For members of Douglas High School’s space mathematics club, a 50-mile field trip into South Dakota’s Badlands sounded cool. As things turned out, the experience surpassed cool, and the trip extended beyond the Badlands to the far reaches of space, thanks to Ron Dyvig’s telescope at his lonely Badlands Observatory in Quinn, S.D. (pop. 44).
“Ron pulled in a spiral galaxy for us,” recalls teacher Joel Albright. “The sight certainly hooked a number of kids. Club membership jumped from 12 to 50.”
Dyvig, 58, understands getting hooked on space. He attributes his own passion to a Boy Scout leader who pointed out Mars one night, an older brother who was part of the Army’s guided missile program, and science fiction movies of the 1950s. His interest in astronomy survived into adulthood, and Dyvig invested income from careers in teaching and business management hoping he could one day retire and devote his time to studying the heavens.
In 1998, his dream came true. Drawn by the arid Badlands air and dark night skies, Dyvig moved from Rapid City, S.D., to Quinn, where he purchased the former hospital and converted it into a home and astronomical observatory. From there he scans the skies, often from dusk to dawn, 100 nights a year.
Dyvig’s main objects of study are asteroids. He observes their orbital patterns, knowing there’s an outside chance he could find one on a collision course with our planet.
“We’re in a shooting gallery, but fortunately it’s a slow one,” Dyvig says. “If an asteroid’s discovered with an orbit that threatens us, we’ll likely have decades to figure out what to do.”
Dyvig reports his observations to the Minor Planet Center, part of the Smithsonian Astrophysical Observatory in Cambridge, Mass. The center credits him as discoverer of 20 celestial bodies, all tucked away in the asteroid belt between Mars and Jupiter, posing no threat.
He studies the heavens with a 3,000-pound, 10-foot-long Newtonian reflector telescope he designed himself. He also ground the glass for its 26-inch mirror.
Dyvig doesn’t squint into an eyepiece much. Rather, downstairs below the scope and its wooden dome, he brushes his cat, Mandy, from a chair and settles himself before computers and monitors. The computers control the dome’s rotation, the scope’s tracking, and a camera, which captures digital images of the night sky.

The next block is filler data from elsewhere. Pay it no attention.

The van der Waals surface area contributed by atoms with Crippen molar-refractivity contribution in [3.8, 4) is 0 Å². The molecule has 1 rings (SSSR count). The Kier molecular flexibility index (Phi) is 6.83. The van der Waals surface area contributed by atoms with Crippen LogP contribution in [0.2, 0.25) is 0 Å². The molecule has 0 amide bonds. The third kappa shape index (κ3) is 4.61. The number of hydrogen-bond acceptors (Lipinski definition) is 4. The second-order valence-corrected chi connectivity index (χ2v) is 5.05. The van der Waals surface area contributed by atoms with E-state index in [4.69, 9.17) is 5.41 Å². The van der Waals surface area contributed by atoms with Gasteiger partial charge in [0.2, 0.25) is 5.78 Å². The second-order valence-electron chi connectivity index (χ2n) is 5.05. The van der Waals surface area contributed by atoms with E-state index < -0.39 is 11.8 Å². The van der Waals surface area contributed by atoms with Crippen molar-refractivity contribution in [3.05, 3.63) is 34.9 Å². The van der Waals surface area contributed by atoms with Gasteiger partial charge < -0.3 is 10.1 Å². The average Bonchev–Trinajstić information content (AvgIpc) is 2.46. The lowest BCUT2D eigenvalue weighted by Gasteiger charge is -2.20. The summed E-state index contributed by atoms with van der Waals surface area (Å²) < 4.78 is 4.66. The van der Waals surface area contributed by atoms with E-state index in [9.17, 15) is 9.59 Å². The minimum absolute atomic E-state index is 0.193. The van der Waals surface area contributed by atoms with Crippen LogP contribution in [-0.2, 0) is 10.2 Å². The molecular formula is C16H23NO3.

“Everything here’s paid for, and I’ve got enough to live on, although it’s a stretch sometimes,” he says.
Dyvig lives in the observatory alone, except for the cat. He supplements his investment income by driving a 167-mile mail route a couple days a week, “over country roads, some of which you probably wouldn’t call roads.”
In Quinn, Dyvig has discovered assets more valuable than a steady cash flow. For instance, members of the Black Hills Astronomical Society helped Dyvig rebuild after a fire nearly wiped him out six weeks after his arrival, and townspeople have worked to provide him with a true night sky.
“The community paid for shields to go on top of our streetlights. The light is reflected down to the ground instead of going up into the sky,” says Wesley Stverak, a town board member. “We’ve got 11 or 12 streetlights here, including one Ron can switch off when he needs to.”
Three neighbors put shields atop their private yard lights, too. Dyvig considers sparsely populated western South Dakota, “one of the last bastions of night skies. Before Thomas Edison invented electricity, everyone knew the constellations. They don’t today because probably 80 percent or 90 percent of the country doesn’t see really dark skies.”
A true night sky holds wonders. No one knows that better than Ron Dyvig, out in the Badlands.